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With New Curators, The 13th Annual Origin 1st Irish Theatre Festival Runs Virtually This Jan. 11-31

[Michael Mellamphy & Sarah Street Photo: James Higgins]

13th Annual Origin 1st Irish Theatre Festival

Jan. 11-31, 2021

Special Events:
Opening Ceremony
Mon Jan 11 @ 3pm

Zoom Mixer for Irish Artists Everywhere

Closing Ceremony
Sun Jan 31 @ 5pm

Photographed stepping out in the Times Square area, New York City, actors Michael Mellamphy and Sarah Street are now the new curators of the 13th Annual Origin 1st Irish Theatre Festival which runs virtually this month -- January 11-3,1 2021. With Street currently in Ireland, Mellamphy was here in New York to outline their new chores since Fest founder George Heslin has moved on to run The New York Irish Center.

Six full productions of new work by some of the best-known Irish theater companies on either side of the Atlantic, and six films and documentaries (many with theatrical roots) are being presented during the all-virtual Origin 1st Irish Theatre Fest. The opening night play-screening is Eva O’Connor’s award-winning comedy "Mustard", from Fishamble in Dublin, with the first of three screenings on Monday January 11 at 8pm EST.  This ribald one-hander about love and condiments written and performed by O’Connor (last seen in the 2020 1st Irish in “Maz & Bricks”) premiered at the Edinburgh Fringe in 2019, where it won the Lustrum Award.

A total of 20 events, including five panels on topics including producing during the pandemic; inclusion and diversity in Ireland; the Irish influence on Tin Pan Alley, and the impact of Irish artists and actors on the video gaming industry, will be aired at times convenient to audiences in both the US and Ireland.

The Festival’s Opening Ceremony is at 3pm EST on Mon Jan 11. Tickets prices run from $10 for the plays, and $5 for the films, are available at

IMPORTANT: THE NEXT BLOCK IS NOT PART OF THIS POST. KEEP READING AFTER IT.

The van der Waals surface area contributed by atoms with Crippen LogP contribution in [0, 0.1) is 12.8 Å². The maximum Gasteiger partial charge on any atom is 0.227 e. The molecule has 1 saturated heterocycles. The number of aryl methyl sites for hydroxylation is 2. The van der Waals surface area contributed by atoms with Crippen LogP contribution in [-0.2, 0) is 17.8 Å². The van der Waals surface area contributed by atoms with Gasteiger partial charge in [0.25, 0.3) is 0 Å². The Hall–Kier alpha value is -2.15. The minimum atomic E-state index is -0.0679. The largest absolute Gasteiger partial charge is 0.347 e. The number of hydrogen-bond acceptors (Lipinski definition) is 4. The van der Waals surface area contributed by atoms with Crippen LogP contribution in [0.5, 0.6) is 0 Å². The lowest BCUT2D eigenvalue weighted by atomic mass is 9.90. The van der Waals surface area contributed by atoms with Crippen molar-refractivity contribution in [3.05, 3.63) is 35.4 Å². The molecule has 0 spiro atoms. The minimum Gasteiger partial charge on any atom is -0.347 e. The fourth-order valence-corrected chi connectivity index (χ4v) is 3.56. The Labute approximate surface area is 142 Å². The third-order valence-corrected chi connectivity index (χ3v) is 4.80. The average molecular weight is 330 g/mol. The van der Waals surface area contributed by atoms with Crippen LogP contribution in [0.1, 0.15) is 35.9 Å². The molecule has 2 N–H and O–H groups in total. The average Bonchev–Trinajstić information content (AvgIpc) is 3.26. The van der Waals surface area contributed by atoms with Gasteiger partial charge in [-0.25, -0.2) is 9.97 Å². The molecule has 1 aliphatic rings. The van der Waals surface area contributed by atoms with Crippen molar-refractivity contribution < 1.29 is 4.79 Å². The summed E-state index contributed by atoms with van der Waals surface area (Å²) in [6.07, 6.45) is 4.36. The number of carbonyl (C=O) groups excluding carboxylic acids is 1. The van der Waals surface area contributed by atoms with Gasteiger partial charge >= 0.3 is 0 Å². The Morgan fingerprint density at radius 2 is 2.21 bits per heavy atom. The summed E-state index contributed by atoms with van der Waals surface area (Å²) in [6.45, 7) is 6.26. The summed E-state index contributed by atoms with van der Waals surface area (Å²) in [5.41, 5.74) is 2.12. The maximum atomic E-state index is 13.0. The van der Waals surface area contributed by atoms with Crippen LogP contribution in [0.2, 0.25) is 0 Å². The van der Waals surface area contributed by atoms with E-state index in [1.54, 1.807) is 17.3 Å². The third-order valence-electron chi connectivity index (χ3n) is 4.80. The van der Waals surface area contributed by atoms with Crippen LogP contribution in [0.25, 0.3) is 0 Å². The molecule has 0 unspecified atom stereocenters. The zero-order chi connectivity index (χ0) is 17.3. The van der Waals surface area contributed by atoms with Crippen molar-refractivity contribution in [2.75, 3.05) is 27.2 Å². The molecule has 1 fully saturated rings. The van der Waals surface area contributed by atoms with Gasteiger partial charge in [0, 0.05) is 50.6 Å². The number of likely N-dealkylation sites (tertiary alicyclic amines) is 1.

Participating theatres companies include Fishamble: The New Play Company, and About Face Ireland in Dublin; the Irish Repertory Theatre and Origin Theatre Company in New York; The Wexford Art Center in Wexford, and The Lyric in Belfast.

Doing the festival during the Lockdown
To be honest it’s been quite thrilling in many ways as it is a new way of producing a festival. All of the work is essentially done from our homes or wherever we find ourselves at any given time. Obviously I’m counting the days until I can be in a rehearsal room and tread the boards again. But having this experience during a very unsettling period for so many has given me great hope that we can widen the audience for both “1st Irish” and also for theatre in general.

Nothing can ever truly replace the experience of being at a live performance but this necessary experiment that theatre has been experiencing because of the lockdown is reaching audiences in schools, assisted living facilities, prisons and many sections of society that may not have had access to “Theatre” in the past. I’m very optimistic about the future of theatre and I believe this online element is something that can only help foster a positive growth right throughout our industry.

Seeing the work that’s been submitted for 1st Irish 2021 makes me extremely proud to be a part of the Origin community and our greater Theatre community in general. Co curating under the veil of lockdown has in fact helped lift the veil of uncertainty that Covid wrought, for me and I’m very positive that “1st Irish” and our community of actors, writers, directors and theatre professionals everywhere have a lot to look forward to.

The difference between running the festival and appearing in it
I’ve found quite a number of differences. Chief among them is the sense of magnitude of the festival as a whole when you’re responsible for the entire event as opposed to your own project which is how it’s been in years past as an actor. 

Being responsible for each and every project that we bring to the festival is massive as so many brilliant, talented artists are relying on us to really take care of their work and make sure they all get the proper attention that they all deserve. I believe having been involved in the festival so many times has really given me a proper sense of how important each and every project involved truly is.

The weight of responsibility to produce a top class product whether it’s one play or a collection of 20 plays’ films and events is similar however. Having a top team and co-curator in Sarah Street as well as the experience that the Origin Board and of course the support and knowledge that George Heslin brings to the table certainly helps calm the nerves.

Dividing responsibilities with fellow curator Sarah Street